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Art Investments: 5 things to know when investing in art.


Eduard Steimle - 11th October 2019 - 0 comments

Art Investments can be extremely rewarding, both from a financial and emotional point of view. But, as with any other investment, art investments can be difficult to navigate. In our previous article, we have explained the different methods you have to invest in art. Now, in this short guide, you can read about the 5 most important things you should do when investing in art.

Art Investments . Dollar Sign Andy Warhol
Dollar Sign, Andy Warhol

Invest in what you like

Art is beautiful, in every form. And we totally agree that diminishing it to just an investment asset is sad and completely removes the essence from it. Furthermore, as with any other investment, art investments can be risky and your capital might be at risk. In case things go south, art can still reward you emotionally as long as the art you invested in is art you like. Either from a visual or philosophical point of view.

Art Investments. Invest in what you like

Invest in what you know

This advice is especially relevant if you have limited time or/and you are new to art investments. Knowing inside out what you are investing in is key in understanding if an artwork is a good investment opportunity or not. Information is key when making an investment decision. And, if you don’t have the time and the resources to research outside your current knowledge, stick with what you know instead to randomly invest in trends or artworks that some friend has advised you to buy.

It is also true that if you keep investing in what you know, you will end up investing in artworks that are very similar and you won’t diversify your portfolio enough. In finance terms, this is called Familiarity Bias. This bias occurs when people invest only in things that are familiar to them. The problem is that this strategy limits the potential pool of artworks you can buy and therefore limits your investment opportunities.

To sum this advice up: if you are a beginner, start investing in what you know. Once you tested how art investments work, start researching for new opportunities outside your knowledge in order to expand your investments opportunities. The bigger the potential pool of artworks you can buy, the easier it will be to diversify your art investments portfolio and lower your overall investment risk.

Conduct your due diligence

Before investing in art, always do your own research. Check for the past transactions of an artist, where he/she exhibited and, if possible, who are the artist’s main collectors to understand the potential growth in value.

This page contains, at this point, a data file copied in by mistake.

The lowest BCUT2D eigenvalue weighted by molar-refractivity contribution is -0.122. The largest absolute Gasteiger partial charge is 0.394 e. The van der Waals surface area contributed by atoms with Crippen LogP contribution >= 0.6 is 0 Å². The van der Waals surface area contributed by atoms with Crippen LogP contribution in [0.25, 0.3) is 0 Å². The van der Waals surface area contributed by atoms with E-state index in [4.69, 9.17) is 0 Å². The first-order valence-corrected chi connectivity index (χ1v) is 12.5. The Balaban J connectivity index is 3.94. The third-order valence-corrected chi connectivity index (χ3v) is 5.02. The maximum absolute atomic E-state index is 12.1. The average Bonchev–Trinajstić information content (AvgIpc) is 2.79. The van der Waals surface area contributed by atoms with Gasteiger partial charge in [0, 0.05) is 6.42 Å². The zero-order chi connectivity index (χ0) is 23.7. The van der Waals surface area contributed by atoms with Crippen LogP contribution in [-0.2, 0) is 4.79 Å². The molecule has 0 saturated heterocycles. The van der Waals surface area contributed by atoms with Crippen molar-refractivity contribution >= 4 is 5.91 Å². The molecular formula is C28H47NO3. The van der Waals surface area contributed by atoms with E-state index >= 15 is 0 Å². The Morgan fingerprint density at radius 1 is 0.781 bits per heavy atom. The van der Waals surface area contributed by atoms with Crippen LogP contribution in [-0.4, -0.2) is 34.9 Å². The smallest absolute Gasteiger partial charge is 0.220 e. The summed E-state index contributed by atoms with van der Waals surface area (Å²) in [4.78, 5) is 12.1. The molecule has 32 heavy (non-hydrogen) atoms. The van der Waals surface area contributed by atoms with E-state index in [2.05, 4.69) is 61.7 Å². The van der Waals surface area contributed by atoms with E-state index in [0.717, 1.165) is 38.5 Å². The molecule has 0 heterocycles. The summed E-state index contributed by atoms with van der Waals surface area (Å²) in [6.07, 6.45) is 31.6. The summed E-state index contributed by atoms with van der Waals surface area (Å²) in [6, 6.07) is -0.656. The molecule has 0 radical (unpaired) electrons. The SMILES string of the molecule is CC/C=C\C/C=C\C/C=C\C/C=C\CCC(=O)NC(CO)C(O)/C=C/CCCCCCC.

Also, always check for the provenance of an artwork you are interested in. For example, if the artwork is created by a living artist and you are buying from a secondary market gallery, ask the artist to double-check it.
Conducting extensive research will minimize your art investment risk and prevent you from buying fakes.

Understand your level of risk

Every person has a different tolerance towards risk. As a general financial rule, however, the younger you are, the more risk you can take. The reason being that, in case you suffer a financial loss when you are young, you still have plenty of years to recover financially before you retire.
Artworks created by emerging artists are cheaper, carry a greater level of risk, but also offer the opportunity for a greater return.
Old Master paintings instead, are usually way more expensive, have a lower risk but also offer less return. As with any other financial assets, the higher the risk, the higher the return. It is as simple as that.

Art Investments. Diversify your portfolio

Diversify your art investments portfolio

In order to decrease the risk of your art investments, it is important that you diversify your art and overall investment portfolio. On average, investors allocate about 5% of their capital to alternative assets. Riskier investors allocate up to 15% to alternative investments. Low-risk investors allocate as little as 2-3%.

Out of the percentage allocated to art investments, about 60% should be allocated to safer artworks and 40% in riskier, emerging artists, if you are a high-risk investor.
If you are a moderate risk taker investor, allocate 70% of your capital to safer artists and 30% to emerging artists.
Lastly, if you are a low-risk investor, you should allocate only 20% to emerging artists and the rest of your capital to more established ones.

Click here to start investing in art in an easy, affordable and fun way on Feral Horses.

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